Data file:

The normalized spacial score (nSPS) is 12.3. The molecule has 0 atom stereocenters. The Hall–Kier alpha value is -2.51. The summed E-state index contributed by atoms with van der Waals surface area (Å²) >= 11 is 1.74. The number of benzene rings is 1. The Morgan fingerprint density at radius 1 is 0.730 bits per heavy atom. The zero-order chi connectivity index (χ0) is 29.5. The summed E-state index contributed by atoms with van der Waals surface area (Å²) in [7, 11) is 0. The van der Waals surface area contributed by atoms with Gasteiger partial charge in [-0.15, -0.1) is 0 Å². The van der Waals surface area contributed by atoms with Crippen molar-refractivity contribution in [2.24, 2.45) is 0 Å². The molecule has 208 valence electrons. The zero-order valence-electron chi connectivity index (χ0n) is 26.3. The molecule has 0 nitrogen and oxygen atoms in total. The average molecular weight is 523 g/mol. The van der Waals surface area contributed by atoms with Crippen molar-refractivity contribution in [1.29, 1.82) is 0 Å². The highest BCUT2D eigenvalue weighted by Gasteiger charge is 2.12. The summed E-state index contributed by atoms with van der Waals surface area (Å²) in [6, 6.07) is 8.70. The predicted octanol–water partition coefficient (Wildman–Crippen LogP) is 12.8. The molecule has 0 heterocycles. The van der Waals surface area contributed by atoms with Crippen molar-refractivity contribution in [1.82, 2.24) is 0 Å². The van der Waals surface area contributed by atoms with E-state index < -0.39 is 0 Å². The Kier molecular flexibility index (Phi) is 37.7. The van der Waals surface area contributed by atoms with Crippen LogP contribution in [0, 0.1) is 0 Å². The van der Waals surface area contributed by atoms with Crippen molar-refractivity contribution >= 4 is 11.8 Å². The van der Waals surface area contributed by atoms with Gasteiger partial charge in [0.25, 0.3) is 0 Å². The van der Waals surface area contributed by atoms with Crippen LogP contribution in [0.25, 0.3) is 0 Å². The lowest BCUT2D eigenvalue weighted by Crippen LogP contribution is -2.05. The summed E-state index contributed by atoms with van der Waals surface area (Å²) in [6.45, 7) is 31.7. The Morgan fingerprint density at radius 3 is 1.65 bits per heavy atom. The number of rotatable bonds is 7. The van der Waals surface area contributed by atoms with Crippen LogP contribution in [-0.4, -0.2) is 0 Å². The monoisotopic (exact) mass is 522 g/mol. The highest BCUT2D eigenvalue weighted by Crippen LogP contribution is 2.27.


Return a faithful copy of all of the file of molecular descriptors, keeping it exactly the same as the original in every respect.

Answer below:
The normalized spacial score (nSPS) is 12.3. The molecule has 0 atom stereocenters. The Hall–Kier alpha value is -2.51. The summed E-state index contributed by atoms with van der Waals surface area (Å²) >= 11 is 1.74. The number of benzene rings is 1. The Morgan fingerprint density at radius 1 is 0.730 bits per heavy atom. The zero-order chi connectivity index (χ0) is 29.5. The summed E-state index contributed by atoms with van der Waals surface area (Å²) in [7, 11) is 0. The van der Waals surface area contributed by atoms with Gasteiger partial charge in [-0.15, -0.1) is 0 Å². The van der Waals surface area contributed by atoms with Crippen molar-refractivity contribution in [2.24, 2.45) is 0 Å². The molecule has 208 valence electrons. The zero-order valence-electron chi connectivity index (χ0n) is 26.3. The molecule has 0 nitrogen and oxygen atoms in total. The average molecular weight is 523 g/mol. The van der Waals surface area contributed by atoms with Crippen molar-refractivity contribution in [1.29, 1.82) is 0 Å². The highest BCUT2D eigenvalue weighted by Gasteiger charge is 2.12. The summed E-state index contributed by atoms with van der Waals surface area (Å²) in [6, 6.07) is 8.70. The predicted octanol–water partition coefficient (Wildman–Crippen LogP) is 12.8. The molecule has 0 heterocycles. The van der Waals surface area contributed by atoms with Crippen molar-refractivity contribution in [1.82, 2.24) is 0 Å². The van der Waals surface area contributed by atoms with E-state index < -0.39 is 0 Å². The Kier molecular flexibility index (Phi) is 37.7. The van der Waals surface area contributed by atoms with Crippen LogP contribution in [0, 0.1) is 0 Å². The van der Waals surface area contributed by atoms with Crippen molar-refractivity contribution >= 4 is 11.8 Å². The van der Waals surface area contributed by atoms with Gasteiger partial charge in [0.25, 0.3) is 0 Å². The van der Waals surface area contributed by atoms with Crippen LogP contribution in [0.25, 0.3) is 0 Å². The lowest BCUT2D eigenvalue weighted by Crippen LogP contribution is -2.05. The summed E-state index contributed by atoms with van der Waals surface area (Å²) in [6.45, 7) is 31.7. The Morgan fingerprint density at radius 3 is 1.65 bits per heavy atom. The number of rotatable bonds is 7. The van der Waals surface area contributed by atoms with Crippen LogP contribution in [-0.4, -0.2) is 0 Å². The monoisotopic (exact) mass is 522 g/mol. The highest BCUT2D eigenvalue weighted by Crippen LogP contribution is 2.27.